Thursday, May 18, 2006

Harper's Amazing Statement

Yesterday, in response to Gilles Duceppe, our Prime Minister made the following statement:
Right Hon. Stephen Harper (Prime Minister, CPC): Mr. Speaker, polls indicate that the Kyoto protocol is popular. I notice today that the Bloc Québécois is indicating—just today—after four years, a change in position. It is opposed to our action in Afghanistan because polls indicate that our presence there is not popular.

Independent nations need leaders, not pollsters.

Staggering that Harper makes such a statement, while in the midst of a pure political powerplay on Afghanistan. Andrew Coyne praises Harper, but admits:
It wasn't pretty, and it didn't show a whole lot of respect for Parliament, but I have to admit Harper got the job done with his sudden decision to put the question of extending the Afghanistan mission to the House. It was brinksmanship of the highest -- and lowest -- order, and thank God.

Gerard Kennedy sums it up nicely:
"That debate has been stolen away by a fairly crass, political consideration by the prime minister...

"In putting his politics and his presidential sort of system of trying to manipulate Parliament ahead of the interests of Canadians, he has potentially undermined the mandate for those troops. It's highly regrettable, and I don't accept that the prime minister has a mandate to act in this fashion..."

"Mr. Harper running full-time for re-election"

Every single discussion involving this government and their policies, revolves around political considerations. Even Harper's own supporters acknowledge the political motivations for last night's vote. Surely, Harper must have appreciated the irony of his statement in the context of the proceedings.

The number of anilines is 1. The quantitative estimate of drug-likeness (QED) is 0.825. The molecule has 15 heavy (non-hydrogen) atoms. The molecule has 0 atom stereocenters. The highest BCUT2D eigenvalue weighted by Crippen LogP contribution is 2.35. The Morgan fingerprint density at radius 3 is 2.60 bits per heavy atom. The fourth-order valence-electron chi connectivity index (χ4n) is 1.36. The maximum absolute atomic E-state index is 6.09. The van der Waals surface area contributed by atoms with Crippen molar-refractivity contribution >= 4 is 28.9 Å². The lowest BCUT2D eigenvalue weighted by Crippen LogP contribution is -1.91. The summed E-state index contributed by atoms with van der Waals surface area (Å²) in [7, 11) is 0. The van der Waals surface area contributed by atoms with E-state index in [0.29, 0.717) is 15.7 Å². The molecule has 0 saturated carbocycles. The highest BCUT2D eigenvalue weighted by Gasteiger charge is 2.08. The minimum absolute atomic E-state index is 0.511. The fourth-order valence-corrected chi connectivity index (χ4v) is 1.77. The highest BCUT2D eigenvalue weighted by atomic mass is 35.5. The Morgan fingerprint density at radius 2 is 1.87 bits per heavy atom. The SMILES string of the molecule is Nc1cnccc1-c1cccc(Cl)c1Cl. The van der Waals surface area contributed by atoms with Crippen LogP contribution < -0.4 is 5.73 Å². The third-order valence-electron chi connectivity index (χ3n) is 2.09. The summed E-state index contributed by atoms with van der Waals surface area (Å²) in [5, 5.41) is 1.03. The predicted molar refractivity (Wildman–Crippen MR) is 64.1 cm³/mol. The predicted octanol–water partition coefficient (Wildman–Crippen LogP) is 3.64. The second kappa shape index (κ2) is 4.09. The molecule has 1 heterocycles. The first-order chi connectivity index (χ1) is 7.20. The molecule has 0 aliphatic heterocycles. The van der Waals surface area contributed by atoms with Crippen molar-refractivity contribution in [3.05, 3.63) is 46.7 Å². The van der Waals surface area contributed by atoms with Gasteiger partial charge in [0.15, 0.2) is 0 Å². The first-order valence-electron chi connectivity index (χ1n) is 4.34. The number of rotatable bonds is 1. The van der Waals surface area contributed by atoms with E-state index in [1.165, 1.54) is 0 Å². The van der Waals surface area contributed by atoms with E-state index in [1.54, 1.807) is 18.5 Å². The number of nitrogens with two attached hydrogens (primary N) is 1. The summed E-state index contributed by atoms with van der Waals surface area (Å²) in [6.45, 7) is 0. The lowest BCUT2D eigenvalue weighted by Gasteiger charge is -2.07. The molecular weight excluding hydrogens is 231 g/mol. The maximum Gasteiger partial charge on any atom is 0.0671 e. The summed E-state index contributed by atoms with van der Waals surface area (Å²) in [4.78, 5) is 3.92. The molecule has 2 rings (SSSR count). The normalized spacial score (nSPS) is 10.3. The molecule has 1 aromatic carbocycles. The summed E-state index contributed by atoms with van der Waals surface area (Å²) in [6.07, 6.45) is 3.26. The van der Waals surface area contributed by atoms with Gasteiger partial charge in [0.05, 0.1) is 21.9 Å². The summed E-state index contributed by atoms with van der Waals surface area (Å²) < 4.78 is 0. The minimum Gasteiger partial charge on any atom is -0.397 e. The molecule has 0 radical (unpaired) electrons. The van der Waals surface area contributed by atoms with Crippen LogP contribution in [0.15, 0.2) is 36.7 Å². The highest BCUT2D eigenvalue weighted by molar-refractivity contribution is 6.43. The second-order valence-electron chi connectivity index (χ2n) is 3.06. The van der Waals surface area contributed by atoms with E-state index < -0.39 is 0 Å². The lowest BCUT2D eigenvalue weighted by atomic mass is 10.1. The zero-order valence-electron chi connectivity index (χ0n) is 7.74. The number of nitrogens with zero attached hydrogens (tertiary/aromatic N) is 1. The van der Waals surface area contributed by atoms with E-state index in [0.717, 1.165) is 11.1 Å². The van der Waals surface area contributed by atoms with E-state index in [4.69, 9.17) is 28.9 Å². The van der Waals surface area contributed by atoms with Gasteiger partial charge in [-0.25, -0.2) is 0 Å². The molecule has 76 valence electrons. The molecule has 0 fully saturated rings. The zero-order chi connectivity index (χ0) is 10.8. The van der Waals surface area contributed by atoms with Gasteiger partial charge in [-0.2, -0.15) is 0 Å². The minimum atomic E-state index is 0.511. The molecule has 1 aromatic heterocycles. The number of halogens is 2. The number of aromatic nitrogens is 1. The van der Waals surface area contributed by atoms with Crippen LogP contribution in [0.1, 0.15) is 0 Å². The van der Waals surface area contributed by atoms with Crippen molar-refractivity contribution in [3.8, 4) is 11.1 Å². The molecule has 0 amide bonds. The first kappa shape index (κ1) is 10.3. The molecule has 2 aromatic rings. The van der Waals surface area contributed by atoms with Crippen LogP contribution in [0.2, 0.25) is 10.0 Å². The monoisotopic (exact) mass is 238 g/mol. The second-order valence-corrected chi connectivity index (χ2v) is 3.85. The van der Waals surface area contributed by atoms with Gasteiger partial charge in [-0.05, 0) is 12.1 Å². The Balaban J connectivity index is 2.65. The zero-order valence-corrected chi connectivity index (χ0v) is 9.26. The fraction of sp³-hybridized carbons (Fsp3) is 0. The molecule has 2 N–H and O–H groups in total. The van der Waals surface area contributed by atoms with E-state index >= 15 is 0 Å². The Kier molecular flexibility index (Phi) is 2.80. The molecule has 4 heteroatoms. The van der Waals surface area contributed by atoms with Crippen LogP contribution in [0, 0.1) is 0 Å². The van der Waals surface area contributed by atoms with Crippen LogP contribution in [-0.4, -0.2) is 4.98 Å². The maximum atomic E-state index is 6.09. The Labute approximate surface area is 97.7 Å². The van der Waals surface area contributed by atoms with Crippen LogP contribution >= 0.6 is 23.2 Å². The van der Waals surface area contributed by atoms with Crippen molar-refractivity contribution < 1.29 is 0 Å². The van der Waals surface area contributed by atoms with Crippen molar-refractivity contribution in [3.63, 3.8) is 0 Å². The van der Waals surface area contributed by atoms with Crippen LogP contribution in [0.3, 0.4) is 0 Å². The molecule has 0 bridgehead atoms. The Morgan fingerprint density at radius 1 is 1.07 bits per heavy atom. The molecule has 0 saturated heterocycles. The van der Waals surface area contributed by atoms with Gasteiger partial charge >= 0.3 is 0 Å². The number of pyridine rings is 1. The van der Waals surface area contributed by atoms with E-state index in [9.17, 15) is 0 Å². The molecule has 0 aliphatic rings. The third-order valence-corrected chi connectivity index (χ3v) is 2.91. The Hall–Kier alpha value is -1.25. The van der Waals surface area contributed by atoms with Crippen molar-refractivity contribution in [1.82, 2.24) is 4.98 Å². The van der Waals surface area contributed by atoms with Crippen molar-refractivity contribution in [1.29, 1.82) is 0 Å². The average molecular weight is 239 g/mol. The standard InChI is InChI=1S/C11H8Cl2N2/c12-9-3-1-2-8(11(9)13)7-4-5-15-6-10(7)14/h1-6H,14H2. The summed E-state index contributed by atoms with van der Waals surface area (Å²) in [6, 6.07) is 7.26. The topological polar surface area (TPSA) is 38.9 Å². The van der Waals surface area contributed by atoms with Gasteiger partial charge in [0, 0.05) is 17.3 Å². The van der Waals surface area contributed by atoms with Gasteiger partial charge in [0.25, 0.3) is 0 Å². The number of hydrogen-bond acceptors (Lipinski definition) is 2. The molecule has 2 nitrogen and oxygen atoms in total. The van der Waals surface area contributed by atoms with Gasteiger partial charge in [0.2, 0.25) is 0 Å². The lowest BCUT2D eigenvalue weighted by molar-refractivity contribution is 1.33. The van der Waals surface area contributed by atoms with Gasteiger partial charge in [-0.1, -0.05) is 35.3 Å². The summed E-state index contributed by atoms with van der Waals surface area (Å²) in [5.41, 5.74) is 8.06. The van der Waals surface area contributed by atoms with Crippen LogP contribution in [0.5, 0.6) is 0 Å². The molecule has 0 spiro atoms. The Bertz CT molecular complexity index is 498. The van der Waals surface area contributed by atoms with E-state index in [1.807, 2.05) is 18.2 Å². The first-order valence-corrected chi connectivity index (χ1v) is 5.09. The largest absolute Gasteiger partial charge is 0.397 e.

I do agree with our P.M, we need leaders, not pollsters. So instead of manipulating our troops and their safety so you can blunt potential criticism, maybe the debate should be approached with careful considerations in mind. Issues aren't chess pieces that act as faciliators for a majority. Are you governing or trying to win? Unfortunately, we are in the midst of the longest election campaign in Canadian history- Parliament Hill is just a prolonged campaign stop.


Anonymous said...

The most offensive thing about Harper's so-called vote on Afghanistan was the absolute cynicism of the ploy. His refusal to allow proper debate of so important an issue, and his lust to score brownie points over the issue, was a disservice to the country, and resulted in a pyrrhic victory for the New Tories. He could have won a proper endorsement if he had shown more respect for Parliament.

My reasoning is along these lines. IF an adequate period of time had been allotted for full and proper debate, and IF the Liberals had then allowed a free vote, there would have been pressure on the Bloc to do the same (and Duceppe might have allowed a free vote), THEN the interests of Canada would have been served because the issue would have been properly debtated.

Instead we had another Harper circus, masquerading as democratic process.

The results of such a vote? I believe that more Liberals and some Blockers would have supported Harper's extension, if certain conditions had been agreed to as part of the proper debate.

Harper would then have had a genuine vote supporting Canada's efforts in Afghanistan.

My concern – and the concern of the Bloc and many LPC MPs – was that the process was deliberately flawed by Harper in order to achieve a short term victory, and that the interests of the Canadian nation were not served by Harper's tactics.

Steve V said...


Well said!